In today’s world, you are in a contest for both customers and talent. Your business operates in an environment where customers essentially have limitless purchase choices and employees essentially have the benefits of a full employment economy.

How do you compete with other employers to attract and retain talent that’s right for your business?

Executives and bosses often focus on “employee satisfaction,” which is certainly important. But satisfaction alone is not enough to ensure a workforce committed to the success of your company and each other.

The “satisfied” employee will do their job satisfactorily. But they may not do their job at an optimal level, and they may lose interest in the job over time. A satisfied employee may not care enough to help you earn the loyalty of a fickle customer.

Imagine an employee who is more than satisfied. Imagine an employee who is committed:

  • A committed employee is dedicated to helping your company succeed.
  • A committed employee is devoted to collaborating with their co-workers for the good of your company and your customers.
  • A committed employee is focused every day on motivating your customers to be committed to you.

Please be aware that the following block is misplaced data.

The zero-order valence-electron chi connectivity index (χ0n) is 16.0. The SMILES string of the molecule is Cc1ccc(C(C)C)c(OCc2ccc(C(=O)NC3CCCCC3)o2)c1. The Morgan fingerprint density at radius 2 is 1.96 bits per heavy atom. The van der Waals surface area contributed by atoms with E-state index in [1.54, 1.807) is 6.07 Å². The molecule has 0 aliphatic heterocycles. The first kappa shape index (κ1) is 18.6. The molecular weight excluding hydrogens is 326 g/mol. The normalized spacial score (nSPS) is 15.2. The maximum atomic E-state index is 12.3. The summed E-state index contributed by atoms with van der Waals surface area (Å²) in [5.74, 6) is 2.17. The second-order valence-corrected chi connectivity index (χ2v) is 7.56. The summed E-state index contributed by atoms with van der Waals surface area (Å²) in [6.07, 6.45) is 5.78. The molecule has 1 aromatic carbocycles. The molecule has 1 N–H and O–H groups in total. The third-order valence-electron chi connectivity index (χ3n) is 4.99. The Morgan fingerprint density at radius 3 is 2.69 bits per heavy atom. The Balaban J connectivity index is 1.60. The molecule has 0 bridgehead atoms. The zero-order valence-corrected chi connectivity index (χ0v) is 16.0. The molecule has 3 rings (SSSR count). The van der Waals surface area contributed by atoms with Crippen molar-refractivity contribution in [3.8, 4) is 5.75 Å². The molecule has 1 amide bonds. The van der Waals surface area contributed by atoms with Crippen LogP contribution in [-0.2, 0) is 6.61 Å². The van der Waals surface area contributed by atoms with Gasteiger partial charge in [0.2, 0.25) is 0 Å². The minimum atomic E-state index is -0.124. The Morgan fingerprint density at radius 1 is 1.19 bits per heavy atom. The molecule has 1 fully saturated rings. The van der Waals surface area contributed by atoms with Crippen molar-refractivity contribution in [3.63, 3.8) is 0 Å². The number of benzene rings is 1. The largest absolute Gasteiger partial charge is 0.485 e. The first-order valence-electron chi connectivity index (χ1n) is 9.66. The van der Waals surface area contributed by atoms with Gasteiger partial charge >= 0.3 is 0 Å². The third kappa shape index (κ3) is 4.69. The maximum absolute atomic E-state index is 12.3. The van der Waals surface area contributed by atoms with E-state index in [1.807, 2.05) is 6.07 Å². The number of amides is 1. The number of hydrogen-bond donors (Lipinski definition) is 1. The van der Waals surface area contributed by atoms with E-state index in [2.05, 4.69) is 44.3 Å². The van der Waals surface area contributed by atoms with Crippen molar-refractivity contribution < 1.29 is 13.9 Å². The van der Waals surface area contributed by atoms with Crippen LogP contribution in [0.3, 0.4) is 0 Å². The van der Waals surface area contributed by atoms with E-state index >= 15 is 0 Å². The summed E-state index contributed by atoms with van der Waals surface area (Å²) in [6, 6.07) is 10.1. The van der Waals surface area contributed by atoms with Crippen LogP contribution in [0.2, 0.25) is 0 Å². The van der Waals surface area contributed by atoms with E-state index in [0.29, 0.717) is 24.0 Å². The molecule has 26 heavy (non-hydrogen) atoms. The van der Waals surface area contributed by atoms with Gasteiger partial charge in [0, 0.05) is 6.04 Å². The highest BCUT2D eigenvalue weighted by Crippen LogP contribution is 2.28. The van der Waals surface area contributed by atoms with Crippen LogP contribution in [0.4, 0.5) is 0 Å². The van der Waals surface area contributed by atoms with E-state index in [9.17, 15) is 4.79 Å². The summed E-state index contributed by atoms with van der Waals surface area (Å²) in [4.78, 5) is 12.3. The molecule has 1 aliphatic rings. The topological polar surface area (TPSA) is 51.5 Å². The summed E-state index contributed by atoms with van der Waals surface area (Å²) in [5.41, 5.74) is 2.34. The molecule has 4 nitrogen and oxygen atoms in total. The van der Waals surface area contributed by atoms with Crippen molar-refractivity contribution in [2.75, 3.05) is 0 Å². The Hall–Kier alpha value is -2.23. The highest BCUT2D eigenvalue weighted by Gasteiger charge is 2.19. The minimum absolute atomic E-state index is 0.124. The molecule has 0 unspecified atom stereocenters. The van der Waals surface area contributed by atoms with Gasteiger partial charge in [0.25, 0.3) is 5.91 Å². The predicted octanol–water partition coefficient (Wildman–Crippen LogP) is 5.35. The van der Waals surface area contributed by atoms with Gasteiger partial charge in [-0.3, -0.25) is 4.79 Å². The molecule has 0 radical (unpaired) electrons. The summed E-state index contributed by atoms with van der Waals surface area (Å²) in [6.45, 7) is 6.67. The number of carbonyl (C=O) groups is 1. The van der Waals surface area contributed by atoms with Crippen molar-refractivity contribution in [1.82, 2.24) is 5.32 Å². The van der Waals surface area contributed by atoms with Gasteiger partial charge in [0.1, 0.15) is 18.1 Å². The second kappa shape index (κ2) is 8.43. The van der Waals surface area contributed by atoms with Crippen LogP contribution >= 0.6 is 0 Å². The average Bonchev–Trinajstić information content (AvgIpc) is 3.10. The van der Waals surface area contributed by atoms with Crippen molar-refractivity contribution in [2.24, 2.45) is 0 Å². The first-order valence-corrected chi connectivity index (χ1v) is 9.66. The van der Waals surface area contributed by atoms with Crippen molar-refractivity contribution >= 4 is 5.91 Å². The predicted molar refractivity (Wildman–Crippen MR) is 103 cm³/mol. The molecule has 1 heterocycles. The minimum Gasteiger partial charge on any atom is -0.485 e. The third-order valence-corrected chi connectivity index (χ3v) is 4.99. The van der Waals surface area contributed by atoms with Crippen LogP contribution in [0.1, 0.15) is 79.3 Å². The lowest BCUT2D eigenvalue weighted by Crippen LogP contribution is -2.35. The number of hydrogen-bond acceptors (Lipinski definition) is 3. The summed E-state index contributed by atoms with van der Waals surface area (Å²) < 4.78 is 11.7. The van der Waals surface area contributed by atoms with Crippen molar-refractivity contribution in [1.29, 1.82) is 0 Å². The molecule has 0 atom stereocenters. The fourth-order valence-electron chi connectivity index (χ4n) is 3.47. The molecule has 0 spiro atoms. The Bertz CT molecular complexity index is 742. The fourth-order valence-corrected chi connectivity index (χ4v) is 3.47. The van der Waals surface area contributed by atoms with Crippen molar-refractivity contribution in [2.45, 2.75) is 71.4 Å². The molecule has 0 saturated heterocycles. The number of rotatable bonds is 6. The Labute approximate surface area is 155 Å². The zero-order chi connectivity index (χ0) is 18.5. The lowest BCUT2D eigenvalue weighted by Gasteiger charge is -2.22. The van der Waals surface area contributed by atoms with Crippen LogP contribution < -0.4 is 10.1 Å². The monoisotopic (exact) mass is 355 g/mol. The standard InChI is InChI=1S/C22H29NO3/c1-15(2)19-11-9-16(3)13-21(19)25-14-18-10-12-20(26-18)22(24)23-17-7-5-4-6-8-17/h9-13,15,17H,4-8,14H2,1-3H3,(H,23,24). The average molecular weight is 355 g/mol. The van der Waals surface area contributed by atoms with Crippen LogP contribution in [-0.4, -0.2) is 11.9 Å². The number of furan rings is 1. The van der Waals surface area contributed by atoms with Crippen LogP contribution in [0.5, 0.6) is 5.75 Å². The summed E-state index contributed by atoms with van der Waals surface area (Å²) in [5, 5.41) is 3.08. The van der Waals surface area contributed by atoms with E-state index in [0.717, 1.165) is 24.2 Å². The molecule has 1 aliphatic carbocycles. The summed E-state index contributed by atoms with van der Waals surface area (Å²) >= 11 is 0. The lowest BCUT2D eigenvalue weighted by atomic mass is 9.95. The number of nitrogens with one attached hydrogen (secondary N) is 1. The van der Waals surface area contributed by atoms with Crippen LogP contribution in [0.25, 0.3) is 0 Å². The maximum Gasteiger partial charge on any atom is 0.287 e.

Commitment is worlds beyond satisfaction or even engagement. Commitment is devotion. Commitment is emotional. Commitment drives employees to always do the right thing while doing their jobs.

Now, imagine if your entire team was committed. Imagine the cumulative effect if every one of your employees was dedicated and devoted to your company and to your customers.

A committed team is the magic fuel of a company’s success. Committed teams work together to make your company more attractive to both employees and customers. Committed teams naturally collaborate, because the team members are aiming at shared goals. And, committed teams are focused, every minute of every day, on motivating your customers to be committed to your company.

Is your team committed?

This is one of the most important questions you can ask. And it’s one of the most important questions you should be able to answer with a “yes.”

My thoughts on committed teams come from years of observing and advising companies. Countless times, I have seen that this is a critical factor for success. If you’d like to talk about the level of commitment of your team, and get some ideas for increasing that commitment, get in touch with me at

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